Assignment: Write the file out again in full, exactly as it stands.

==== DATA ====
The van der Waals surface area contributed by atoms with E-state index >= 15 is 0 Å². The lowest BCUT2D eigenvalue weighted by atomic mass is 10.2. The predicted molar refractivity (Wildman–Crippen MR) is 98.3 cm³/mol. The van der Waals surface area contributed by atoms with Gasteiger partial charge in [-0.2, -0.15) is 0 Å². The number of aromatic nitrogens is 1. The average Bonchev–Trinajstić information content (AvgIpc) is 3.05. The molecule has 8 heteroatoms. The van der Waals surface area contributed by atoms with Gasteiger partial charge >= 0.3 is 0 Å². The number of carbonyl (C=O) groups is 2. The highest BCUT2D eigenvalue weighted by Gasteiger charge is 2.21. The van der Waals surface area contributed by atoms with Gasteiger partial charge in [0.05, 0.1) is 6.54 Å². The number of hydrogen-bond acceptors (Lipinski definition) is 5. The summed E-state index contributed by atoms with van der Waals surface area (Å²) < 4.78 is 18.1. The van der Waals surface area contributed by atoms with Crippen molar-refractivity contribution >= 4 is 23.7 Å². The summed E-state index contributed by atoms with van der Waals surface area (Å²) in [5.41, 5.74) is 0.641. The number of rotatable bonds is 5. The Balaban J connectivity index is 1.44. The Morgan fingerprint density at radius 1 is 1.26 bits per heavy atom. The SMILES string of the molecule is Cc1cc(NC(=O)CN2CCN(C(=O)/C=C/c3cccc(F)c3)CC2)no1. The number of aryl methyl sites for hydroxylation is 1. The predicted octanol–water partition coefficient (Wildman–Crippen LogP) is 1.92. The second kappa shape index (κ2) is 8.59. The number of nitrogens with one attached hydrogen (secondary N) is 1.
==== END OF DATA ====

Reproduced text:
The van der Waals surface area contributed by atoms with E-state index >= 15 is 0 Å². The lowest BCUT2D eigenvalue weighted by atomic mass is 10.2. The predicted molar refractivity (Wildman–Crippen MR) is 98.3 cm³/mol. The van der Waals surface area contributed by atoms with Gasteiger partial charge in [-0.2, -0.15) is 0 Å². The number of aromatic nitrogens is 1. The average Bonchev–Trinajstić information content (AvgIpc) is 3.05. The molecule has 8 heteroatoms. The van der Waals surface area contributed by atoms with Gasteiger partial charge >= 0.3 is 0 Å². The number of carbonyl (C=O) groups is 2. The highest BCUT2D eigenvalue weighted by Gasteiger charge is 2.21. The van der Waals surface area contributed by atoms with Gasteiger partial charge in [0.05, 0.1) is 6.54 Å². The number of hydrogen-bond acceptors (Lipinski definition) is 5. The summed E-state index contributed by atoms with van der Waals surface area (Å²) < 4.78 is 18.1. The van der Waals surface area contributed by atoms with Crippen molar-refractivity contribution >= 4 is 23.7 Å². The summed E-state index contributed by atoms with van der Waals surface area (Å²) in [5.41, 5.74) is 0.641. The number of rotatable bonds is 5. The Balaban J connectivity index is 1.44. The Morgan fingerprint density at radius 1 is 1.26 bits per heavy atom. The SMILES string of the molecule is Cc1cc(NC(=O)CN2CCN(C(=O)/C=C/c3cccc(F)c3)CC2)no1. The number of aryl methyl sites for hydroxylation is 1. The predicted octanol–water partition coefficient (Wildman–Crippen LogP) is 1.92. The second kappa shape index (κ2) is 8.59. The number of nitrogens with one attached hydrogen (secondary N) is 1.